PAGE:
I sometimes think that Britain has a Government which takes us all for fools. There may be a case for a United States of Europe. Many continental Europeans believe in that; most Germans, for instance, see a single European state as a natural development, similar to the creation of a united Germany in the 1870s. Britain, as Franz-Josef Strauss used to say, should have the status in a United Europe which Bavaria has in the Federal Republic. Bavaria, he would add, does not feel any need for a separate air force. Some Germans differ. One recently commented to me: What is the problem for which the European Union is the solution?
We could have a useful debate on these issues. Is it Europes destiny to become a superstate? Is the age of British independence at an end? Can we protect democracy and the rule of law in a fully united Europe? That would be an honest and historic debate. But it cannot be an honest debate so long as the Government pretends that the European constitution is anything other than a constitution for the United States of Europe. The Germans are telling the truth. So long as our Government takes us for fools, we have every reason to take them for liars.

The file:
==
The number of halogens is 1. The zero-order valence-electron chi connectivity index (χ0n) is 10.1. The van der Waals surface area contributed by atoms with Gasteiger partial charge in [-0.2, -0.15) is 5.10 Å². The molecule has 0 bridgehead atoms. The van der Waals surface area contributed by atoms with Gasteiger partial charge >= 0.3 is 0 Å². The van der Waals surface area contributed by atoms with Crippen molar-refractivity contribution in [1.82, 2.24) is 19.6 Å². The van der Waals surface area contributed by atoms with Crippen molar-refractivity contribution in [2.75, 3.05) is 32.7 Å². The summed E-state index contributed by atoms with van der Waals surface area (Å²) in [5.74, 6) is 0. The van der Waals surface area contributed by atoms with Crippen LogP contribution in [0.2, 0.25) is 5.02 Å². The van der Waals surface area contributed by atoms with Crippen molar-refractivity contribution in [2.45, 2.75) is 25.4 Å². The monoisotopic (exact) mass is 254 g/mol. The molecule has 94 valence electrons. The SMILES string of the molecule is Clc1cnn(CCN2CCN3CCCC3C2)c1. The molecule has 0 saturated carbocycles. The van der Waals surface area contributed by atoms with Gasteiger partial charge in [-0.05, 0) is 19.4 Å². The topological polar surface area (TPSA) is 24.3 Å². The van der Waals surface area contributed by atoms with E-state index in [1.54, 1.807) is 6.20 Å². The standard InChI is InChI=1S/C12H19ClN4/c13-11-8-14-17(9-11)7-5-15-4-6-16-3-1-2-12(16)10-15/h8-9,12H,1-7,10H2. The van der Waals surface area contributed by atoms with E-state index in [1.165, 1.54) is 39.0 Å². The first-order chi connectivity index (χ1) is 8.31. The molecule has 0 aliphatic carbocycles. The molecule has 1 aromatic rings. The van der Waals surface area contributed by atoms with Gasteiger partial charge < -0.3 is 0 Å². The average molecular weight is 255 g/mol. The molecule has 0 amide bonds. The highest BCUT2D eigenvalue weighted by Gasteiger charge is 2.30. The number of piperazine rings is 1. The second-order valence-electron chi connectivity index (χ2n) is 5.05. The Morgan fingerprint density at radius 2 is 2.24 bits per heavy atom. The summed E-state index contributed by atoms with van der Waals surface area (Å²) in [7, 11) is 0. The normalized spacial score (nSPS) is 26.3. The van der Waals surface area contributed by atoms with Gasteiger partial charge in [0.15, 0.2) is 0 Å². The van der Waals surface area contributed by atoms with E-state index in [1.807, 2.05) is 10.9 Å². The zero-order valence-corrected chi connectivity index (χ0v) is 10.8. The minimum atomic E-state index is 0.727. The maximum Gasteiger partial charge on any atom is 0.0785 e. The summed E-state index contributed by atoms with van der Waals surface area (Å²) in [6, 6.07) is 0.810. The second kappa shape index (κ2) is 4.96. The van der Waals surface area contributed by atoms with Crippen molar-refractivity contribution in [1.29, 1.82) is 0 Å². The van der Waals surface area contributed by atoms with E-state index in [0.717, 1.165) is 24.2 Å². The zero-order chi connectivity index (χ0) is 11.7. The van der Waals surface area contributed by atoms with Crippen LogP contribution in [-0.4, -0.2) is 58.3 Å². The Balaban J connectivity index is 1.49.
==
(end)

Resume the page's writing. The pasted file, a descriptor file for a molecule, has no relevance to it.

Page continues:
To ask is to answer.
(Well, close enough)
When bureaucrats write constitutions, who do you think will be the prime beneficiaries?
I have said from DAY ONE that the EU is destined for failure due to its burdensome complexity.
The reason why the US is so successful is due to the simplicity of our founding documents.
Free citizens, open markets, property rights, limited gov't, etc.
I entirely agree. The strength of the American constitution is in its transparency and relevance. This is just a bunch of bureaucratic gobbledygook, filled with mindless platitudes and burdensome language.